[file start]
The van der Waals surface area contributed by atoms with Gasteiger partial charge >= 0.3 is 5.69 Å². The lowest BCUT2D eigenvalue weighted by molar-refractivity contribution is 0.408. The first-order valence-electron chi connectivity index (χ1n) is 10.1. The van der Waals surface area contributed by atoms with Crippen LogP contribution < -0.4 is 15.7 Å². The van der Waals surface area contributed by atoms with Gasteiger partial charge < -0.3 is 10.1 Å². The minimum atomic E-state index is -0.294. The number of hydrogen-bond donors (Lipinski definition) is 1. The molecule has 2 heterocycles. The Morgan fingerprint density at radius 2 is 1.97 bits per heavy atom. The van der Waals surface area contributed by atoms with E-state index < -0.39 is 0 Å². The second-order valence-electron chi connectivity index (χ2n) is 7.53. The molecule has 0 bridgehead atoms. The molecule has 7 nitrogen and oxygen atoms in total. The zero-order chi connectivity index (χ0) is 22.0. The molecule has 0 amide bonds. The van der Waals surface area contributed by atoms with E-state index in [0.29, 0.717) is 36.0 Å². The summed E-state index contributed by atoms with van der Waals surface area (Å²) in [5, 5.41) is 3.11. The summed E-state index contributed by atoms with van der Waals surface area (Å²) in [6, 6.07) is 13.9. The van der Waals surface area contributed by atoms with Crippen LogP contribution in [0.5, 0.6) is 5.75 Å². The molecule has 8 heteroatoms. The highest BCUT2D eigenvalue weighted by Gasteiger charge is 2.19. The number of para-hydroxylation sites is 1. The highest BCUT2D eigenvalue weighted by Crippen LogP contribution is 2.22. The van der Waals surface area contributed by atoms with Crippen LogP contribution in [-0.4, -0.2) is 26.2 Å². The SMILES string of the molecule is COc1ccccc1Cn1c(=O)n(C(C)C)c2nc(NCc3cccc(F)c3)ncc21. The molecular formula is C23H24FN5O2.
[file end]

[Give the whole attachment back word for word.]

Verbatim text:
The van der Waals surface area contributed by atoms with Gasteiger partial charge >= 0.3 is 5.69 Å². The lowest BCUT2D eigenvalue weighted by molar-refractivity contribution is 0.408. The first-order valence-electron chi connectivity index (χ1n) is 10.1. The van der Waals surface area contributed by atoms with Crippen LogP contribution < -0.4 is 15.7 Å². The van der Waals surface area contributed by atoms with Gasteiger partial charge < -0.3 is 10.1 Å². The minimum atomic E-state index is -0.294. The number of hydrogen-bond donors (Lipinski definition) is 1. The molecule has 2 heterocycles. The Morgan fingerprint density at radius 2 is 1.97 bits per heavy atom. The van der Waals surface area contributed by atoms with E-state index < -0.39 is 0 Å². The second-order valence-electron chi connectivity index (χ2n) is 7.53. The molecule has 0 bridgehead atoms. The molecule has 7 nitrogen and oxygen atoms in total. The zero-order chi connectivity index (χ0) is 22.0. The molecule has 0 amide bonds. The van der Waals surface area contributed by atoms with E-state index in [0.29, 0.717) is 36.0 Å². The summed E-state index contributed by atoms with van der Waals surface area (Å²) in [5, 5.41) is 3.11. The summed E-state index contributed by atoms with van der Waals surface area (Å²) in [6, 6.07) is 13.9. The van der Waals surface area contributed by atoms with Crippen LogP contribution in [0.5, 0.6) is 5.75 Å². The molecule has 8 heteroatoms. The highest BCUT2D eigenvalue weighted by Gasteiger charge is 2.19. The number of para-hydroxylation sites is 1. The highest BCUT2D eigenvalue weighted by Crippen LogP contribution is 2.22. The van der Waals surface area contributed by atoms with Crippen LogP contribution in [-0.4, -0.2) is 26.2 Å². The SMILES string of the molecule is COc1ccccc1Cn1c(=O)n(C(C)C)c2nc(NCc3cccc(F)c3)ncc21. The molecular formula is C23H24FN5O2.